A new research paper published in Annals of Clinical and Translational Neurology reveals promising biomarkers for disease progression assessment of spinal muscular atrophy (SMA) in infants, as well as monitoring of treatment effectiveness. The paper is titled “Baseline results of the NeuroNEXT spinal muscular atrophy infant biomarker study.”
Early diagnosis of SMA can greatly influence disease treatment, but it is difficult to assess treatment results in clinical trials involving infants mainly due to result measurement constraints in very young babies. The study, led by Dr. Stephen Kolb and funded by the Cure SMA organization, wanted to identify biomarkers that could help researchers and physicians determine the treatment response in infant patients as well as study disease history progression.
The researchers enrolled 26 SMA infants and 27 healthy infants as controls, all less than 6 months of age, recruited from 14 centers within the NINDS National Network for Excellence in Neuroscience Clinical Trials (NeuroNEXT) Network. Motor function and electrophysiological, protein and molecular biomarkers were all measured at the beginning (baseline) of the study and in subsequent visits.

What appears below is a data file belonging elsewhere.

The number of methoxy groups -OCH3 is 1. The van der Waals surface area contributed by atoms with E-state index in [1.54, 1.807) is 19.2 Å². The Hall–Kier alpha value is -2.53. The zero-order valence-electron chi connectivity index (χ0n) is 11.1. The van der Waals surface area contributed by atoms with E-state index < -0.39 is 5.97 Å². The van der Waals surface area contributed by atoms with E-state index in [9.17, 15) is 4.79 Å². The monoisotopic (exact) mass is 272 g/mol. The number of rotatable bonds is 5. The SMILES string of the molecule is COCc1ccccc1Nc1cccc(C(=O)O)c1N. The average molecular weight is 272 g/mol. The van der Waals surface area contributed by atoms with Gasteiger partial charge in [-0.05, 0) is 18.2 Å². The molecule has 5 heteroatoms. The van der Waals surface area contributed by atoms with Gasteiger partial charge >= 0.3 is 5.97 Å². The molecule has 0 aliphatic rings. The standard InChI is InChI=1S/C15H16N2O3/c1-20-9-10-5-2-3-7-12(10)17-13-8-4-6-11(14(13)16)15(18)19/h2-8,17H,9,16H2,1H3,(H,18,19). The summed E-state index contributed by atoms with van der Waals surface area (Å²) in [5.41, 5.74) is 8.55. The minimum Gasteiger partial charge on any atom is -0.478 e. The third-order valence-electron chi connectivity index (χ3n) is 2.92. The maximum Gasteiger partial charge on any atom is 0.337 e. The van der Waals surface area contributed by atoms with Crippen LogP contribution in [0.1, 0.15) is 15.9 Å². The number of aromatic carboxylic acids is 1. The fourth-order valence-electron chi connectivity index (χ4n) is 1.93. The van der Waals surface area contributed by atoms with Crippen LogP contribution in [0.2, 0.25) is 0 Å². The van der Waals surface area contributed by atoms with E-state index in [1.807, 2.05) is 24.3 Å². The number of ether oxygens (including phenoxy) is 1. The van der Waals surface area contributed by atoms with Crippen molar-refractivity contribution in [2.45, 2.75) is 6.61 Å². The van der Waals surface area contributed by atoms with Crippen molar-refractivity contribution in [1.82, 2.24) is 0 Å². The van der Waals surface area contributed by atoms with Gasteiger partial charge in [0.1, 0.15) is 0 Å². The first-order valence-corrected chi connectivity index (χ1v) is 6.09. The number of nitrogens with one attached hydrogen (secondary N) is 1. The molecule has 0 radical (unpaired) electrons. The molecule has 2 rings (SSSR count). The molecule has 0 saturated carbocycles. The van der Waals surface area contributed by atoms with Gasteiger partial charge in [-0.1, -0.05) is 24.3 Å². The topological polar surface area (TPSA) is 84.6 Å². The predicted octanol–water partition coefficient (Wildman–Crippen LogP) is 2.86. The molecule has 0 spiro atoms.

Results revealed that, at the time of recruitment, motor function was already significantly reduced in SMA infants compared to the healthy controls. Researchers also identified other indicators that were altered and significantly reduced in the SMA patients, namely Ulnar compound muscle action potential amplitude (CMAP), electrical impedance myography (EIM), blood survival motor neuron (SMN) mRNA levels, and several serum protein analytes.
The study will now continue to gather more data to further validate the multicenter findings in this paper, the first study of several to follow.
“We are thrilled to have the support of Cure SMA, who are a critical partner in our efforts to inform the SMA community about this study and have provided essential funding support that will have a positive impact on the quality of data that will be generated by this study,” Kolb said in a press release.
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